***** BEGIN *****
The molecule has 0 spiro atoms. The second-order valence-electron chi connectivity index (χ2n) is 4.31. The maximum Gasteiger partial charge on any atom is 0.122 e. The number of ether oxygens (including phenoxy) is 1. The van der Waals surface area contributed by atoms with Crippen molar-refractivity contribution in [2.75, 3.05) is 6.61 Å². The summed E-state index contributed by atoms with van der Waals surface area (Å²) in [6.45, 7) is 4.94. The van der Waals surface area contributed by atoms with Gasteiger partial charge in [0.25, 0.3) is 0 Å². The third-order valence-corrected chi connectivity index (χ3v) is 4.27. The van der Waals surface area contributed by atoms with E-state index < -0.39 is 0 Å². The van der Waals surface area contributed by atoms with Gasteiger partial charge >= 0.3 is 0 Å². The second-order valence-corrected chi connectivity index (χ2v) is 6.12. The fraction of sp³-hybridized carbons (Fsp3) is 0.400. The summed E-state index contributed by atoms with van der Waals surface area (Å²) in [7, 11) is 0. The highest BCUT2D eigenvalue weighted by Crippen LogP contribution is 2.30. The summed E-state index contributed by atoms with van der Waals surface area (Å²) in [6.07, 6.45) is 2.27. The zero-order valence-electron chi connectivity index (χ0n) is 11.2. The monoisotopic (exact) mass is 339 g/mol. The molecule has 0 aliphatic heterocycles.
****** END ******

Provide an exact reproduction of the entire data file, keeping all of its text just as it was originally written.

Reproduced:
The molecule has 0 spiro atoms. The second-order valence-electron chi connectivity index (χ2n) is 4.31. The maximum Gasteiger partial charge on any atom is 0.122 e. The number of ether oxygens (including phenoxy) is 1. The van der Waals surface area contributed by atoms with Crippen molar-refractivity contribution in [2.75, 3.05) is 6.61 Å². The summed E-state index contributed by atoms with van der Waals surface area (Å²) in [6.45, 7) is 4.94. The van der Waals surface area contributed by atoms with Gasteiger partial charge in [0.25, 0.3) is 0 Å². The third-order valence-corrected chi connectivity index (χ3v) is 4.27. The van der Waals surface area contributed by atoms with E-state index < -0.39 is 0 Å². The van der Waals surface area contributed by atoms with Gasteiger partial charge >= 0.3 is 0 Å². The second-order valence-corrected chi connectivity index (χ2v) is 6.12. The fraction of sp³-hybridized carbons (Fsp3) is 0.400. The summed E-state index contributed by atoms with van der Waals surface area (Å²) in [7, 11) is 0. The highest BCUT2D eigenvalue weighted by Crippen LogP contribution is 2.30. The summed E-state index contributed by atoms with van der Waals surface area (Å²) in [6.07, 6.45) is 2.27. The zero-order valence-electron chi connectivity index (χ0n) is 11.2. The monoisotopic (exact) mass is 339 g/mol. The molecule has 0 aliphatic heterocycles.